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An excerpt from www.HouseOfNames.com archives copyright 2000 - 2016


The ancestry of the name Huyett dates from the ancient Anglo-Saxon culture of Britain. It comes from when the family lived in the village of Ayott in the county of Hertfordshire. The surname Huyett can be translated as at the high-gate, a gate that led into a protected enclosure.

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The surname Huyett was first found in Hertfordshire at Ayot(t), of which there are two villages: Ayot(t) St. Lawrence, a parish, in the union of Welwyn, hundred of Broadwater; and Ayot(t) St. Peter, a parish, in the union of Welwyn, hundred of Broadwater. The Ayot(t) St. Lawrence "parish during the heptarchy, formed part of the possessions of the last of the Saxon monarchs; and a spot in the immediate vicinity, still called Dane End, commemorates a signal defeat of the Danes by King Ethelwulph." [1] Collectively the place names were listed in the Domesday Book of 1086 as Aiete. [2]

Spelling variations in names were a common occurrence before English spelling was standardized a few hundred years ago. In the Middle Ages, even the literate spelled their names differently as the English language incorporated elements of French, Latin, and other European languages. Many variations of the name Huyett have been found, including Hyatt, Huyet, Hyett, Hyat, Hyet, Hytte and others.


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This web page shows only a small excerpt of our Huyett research. Another 167 words (12 lines of text) covering the years 1601, 1618, 1698, 1628, 1658 and 1681 are included under the topic Early Huyett History in all our PDF Extended History products.

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Another 79 words (6 lines of text) are included under the topic Early Huyett Notables in all our PDF Extended History products.

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Families began migrating abroad in enormous numbers because of the political and religious discontent in England. Often faced with persecution and starvation in England, the possibilities of the New World attracted many English people. Although the ocean trips took many lives, those who did get to North America were instrumental in building the necessary groundwork for what would become for new powerful nations. Some of the first immigrants to cross the Atlantic and come to North America bore the name Huyett, or a variant listed above:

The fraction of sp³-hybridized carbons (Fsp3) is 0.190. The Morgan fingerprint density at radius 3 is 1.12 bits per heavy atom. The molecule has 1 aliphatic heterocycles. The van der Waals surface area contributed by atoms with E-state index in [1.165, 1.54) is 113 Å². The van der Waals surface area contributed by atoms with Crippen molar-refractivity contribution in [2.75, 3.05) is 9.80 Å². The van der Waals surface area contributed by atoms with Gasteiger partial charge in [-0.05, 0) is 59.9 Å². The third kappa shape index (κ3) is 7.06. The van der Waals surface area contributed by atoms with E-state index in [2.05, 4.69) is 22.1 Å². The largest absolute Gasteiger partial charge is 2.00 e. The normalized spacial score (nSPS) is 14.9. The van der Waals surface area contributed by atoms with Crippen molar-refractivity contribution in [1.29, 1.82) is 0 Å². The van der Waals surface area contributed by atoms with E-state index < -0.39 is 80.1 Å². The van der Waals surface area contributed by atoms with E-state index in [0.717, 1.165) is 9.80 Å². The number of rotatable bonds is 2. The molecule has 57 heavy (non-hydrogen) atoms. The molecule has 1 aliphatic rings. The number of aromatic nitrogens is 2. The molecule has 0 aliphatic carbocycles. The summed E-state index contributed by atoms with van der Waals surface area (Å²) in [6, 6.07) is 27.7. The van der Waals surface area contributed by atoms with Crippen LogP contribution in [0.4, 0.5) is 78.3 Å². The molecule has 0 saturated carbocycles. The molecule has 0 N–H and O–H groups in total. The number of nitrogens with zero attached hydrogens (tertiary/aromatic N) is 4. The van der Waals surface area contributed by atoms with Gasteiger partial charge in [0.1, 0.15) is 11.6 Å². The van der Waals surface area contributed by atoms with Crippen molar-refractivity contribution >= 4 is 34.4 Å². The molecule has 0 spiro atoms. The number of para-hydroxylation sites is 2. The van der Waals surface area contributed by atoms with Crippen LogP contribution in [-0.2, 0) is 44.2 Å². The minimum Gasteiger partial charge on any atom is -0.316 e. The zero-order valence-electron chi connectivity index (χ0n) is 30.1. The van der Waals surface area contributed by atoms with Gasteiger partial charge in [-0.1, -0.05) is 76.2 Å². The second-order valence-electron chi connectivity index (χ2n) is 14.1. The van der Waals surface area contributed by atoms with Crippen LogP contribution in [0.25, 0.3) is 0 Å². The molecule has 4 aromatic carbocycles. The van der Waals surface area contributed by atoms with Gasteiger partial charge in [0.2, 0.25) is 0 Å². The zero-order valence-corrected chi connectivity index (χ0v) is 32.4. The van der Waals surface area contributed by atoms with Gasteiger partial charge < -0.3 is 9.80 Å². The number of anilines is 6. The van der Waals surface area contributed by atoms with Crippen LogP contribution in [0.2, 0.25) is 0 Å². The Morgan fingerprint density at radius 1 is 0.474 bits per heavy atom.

Huyett Settlers in United States in the 18th Century


  • Geo Huyett, who landed in Pennsylvania in 1734
  • Franc Carl Huyett, who arrived in Pennsylvania in 1738
  • Peter Huyett, who landed in Pennsylvania in 1746
  • Mich Huyett, who arrived in Pennsylvania in 1749

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  • Daniel Henry Huyett III (1921-1998), American jurist, United States federal judge on the United States District Court for the Eastern District of Pennsylvania
  • Daniel H. Huyett, American Republican politician, Alternate Delegate to Republican National Convention from Pennsylvania, 1964


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The motto was originally a war cry or slogan. Mottoes first began to be shown with arms in the 14th and 15th centuries, but were not in general use until the 17th century. Thus the oldest coats of arms generally do not include a motto. Mottoes seldom form part of the grant of arms: Under most heraldic authorities, a motto is an optional component of the coat of arms, and can be added to or changed at will; many families have chosen not to display a motto.

Motto: Fac et spera
Motto Translation: Do and hope.

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  1. ^ Lewis, Samuel, A Topographical Dictionary of England. Institute of Historical Research, 1848, Print.
  2. ^ Williams, Dr Ann. And G.H. Martin, Eds., Domesday Book A Complete Translation. London: Penguin, 1992. Print. (ISBN 0-141-00523-8)

Other References

  1. Burke, Sir Bernard. General Armory Of England, Scotland, Ireland and Wales. Ramsbury: Heraldry Today. Print.
  2. Hanks, Hodges, Mills and Room. The Oxford Names Companion. Oxford: Oxford University Press, 2002. Print. (ISBN 0-19-860561-7).
  3. Reaney P.H and R.M. Wilson. A Dictionary of English Surnames. London: Routledge, 1991. Print. (ISBN 0-415-05737-X).
  4. Shirley, Evelyn Philip. Noble and Gentle Men of England Or Notes Touching The Arms and Descendants of the Ancient Knightley and Gentle Houses of England Arranged in their Respective Counties 3rd Edition. Westminster: John Bowyer Nichols and Sons, 1866. Print.
  5. Magnusson, Magnus. Chambers Biographical Dictionary 5th edition. Edinburgh: W & R Chambers, 1990. Print.
  6. Bede, The Venerable. Historia Ecclesiatica Gentis Anglorum (The Ecclesiastical History Of the English People). Available through Internet Medieval Sourcebook the Fordham University Centre for Medieval Studies. Print.
  7. Leeson, Francis L. Dictionary of British Peerages. Baltimore: Genealogical Publishing, 1986. Print. (ISBN 0-8063-1121-5).
  8. Mills, A.D. Dictionary of English Place-Names. Oxford: Oxford University Press, 1991. Print. (ISBN 0-19-869156-4).
  9. Holt, J.C. Ed. Domesday Studies. Woodbridge: Boydell, 1987. Print. (ISBN 0-85115-477-8).
  10. Lennard, Reginald. Rural England 1086-1135 A Study of Social and Agrarian Conditions. Oxford: Clarendon Press, 1959. Print.
  11. ...

The Huyett Family Crest was acquired from the Houseofnames.com archives. The Huyett Family Crest was drawn according to heraldic standards based on published blazons. We generally include the oldest published family crest once associated with each surname.

This page was last modified on 10 November 2015 at 09:21.

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